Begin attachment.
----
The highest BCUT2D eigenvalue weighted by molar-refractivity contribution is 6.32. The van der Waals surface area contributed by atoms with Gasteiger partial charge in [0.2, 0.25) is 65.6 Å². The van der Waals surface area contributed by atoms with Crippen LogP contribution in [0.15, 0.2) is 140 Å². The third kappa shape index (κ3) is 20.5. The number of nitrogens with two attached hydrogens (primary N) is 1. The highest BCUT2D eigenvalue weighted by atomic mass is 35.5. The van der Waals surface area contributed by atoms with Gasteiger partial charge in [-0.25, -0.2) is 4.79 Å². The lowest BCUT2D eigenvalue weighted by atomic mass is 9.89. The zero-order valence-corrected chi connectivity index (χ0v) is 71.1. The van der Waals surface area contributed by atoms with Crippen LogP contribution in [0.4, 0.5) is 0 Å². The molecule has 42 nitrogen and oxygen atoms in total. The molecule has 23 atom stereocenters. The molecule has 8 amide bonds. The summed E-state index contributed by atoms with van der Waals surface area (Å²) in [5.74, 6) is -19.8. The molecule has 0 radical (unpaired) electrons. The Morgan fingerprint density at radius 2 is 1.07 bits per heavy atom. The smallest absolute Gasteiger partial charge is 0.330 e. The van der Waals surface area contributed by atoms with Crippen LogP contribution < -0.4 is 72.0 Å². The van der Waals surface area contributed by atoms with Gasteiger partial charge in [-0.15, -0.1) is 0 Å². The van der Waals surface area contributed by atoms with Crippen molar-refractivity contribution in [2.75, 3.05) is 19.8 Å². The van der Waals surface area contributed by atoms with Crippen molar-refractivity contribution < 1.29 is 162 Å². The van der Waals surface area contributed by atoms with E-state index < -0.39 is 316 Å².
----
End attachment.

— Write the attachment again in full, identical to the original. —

The highest BCUT2D eigenvalue weighted by molar-refractivity contribution is 6.32. The van der Waals surface area contributed by atoms with Gasteiger partial charge in [0.2, 0.25) is 65.6 Å². The van der Waals surface area contributed by atoms with Crippen LogP contribution in [0.15, 0.2) is 140 Å². The third kappa shape index (κ3) is 20.5. The number of nitrogens with two attached hydrogens (primary N) is 1. The highest BCUT2D eigenvalue weighted by atomic mass is 35.5. The van der Waals surface area contributed by atoms with Gasteiger partial charge in [-0.25, -0.2) is 4.79 Å². The lowest BCUT2D eigenvalue weighted by atomic mass is 9.89. The zero-order valence-corrected chi connectivity index (χ0v) is 71.1. The van der Waals surface area contributed by atoms with Crippen LogP contribution in [0.4, 0.5) is 0 Å². The molecule has 42 nitrogen and oxygen atoms in total. The molecule has 23 atom stereocenters. The molecule has 8 amide bonds. The summed E-state index contributed by atoms with van der Waals surface area (Å²) in [5.74, 6) is -19.8. The molecule has 0 radical (unpaired) electrons. The Morgan fingerprint density at radius 2 is 1.07 bits per heavy atom. The smallest absolute Gasteiger partial charge is 0.330 e. The van der Waals surface area contributed by atoms with Crippen LogP contribution < -0.4 is 72.0 Å². The van der Waals surface area contributed by atoms with Gasteiger partial charge in [-0.15, -0.1) is 0 Å². The van der Waals surface area contributed by atoms with Crippen molar-refractivity contribution in [2.75, 3.05) is 19.8 Å². The van der Waals surface area contributed by atoms with Crippen molar-refractivity contribution < 1.29 is 162 Å². The van der Waals surface area contributed by atoms with E-state index < -0.39 is 316 Å².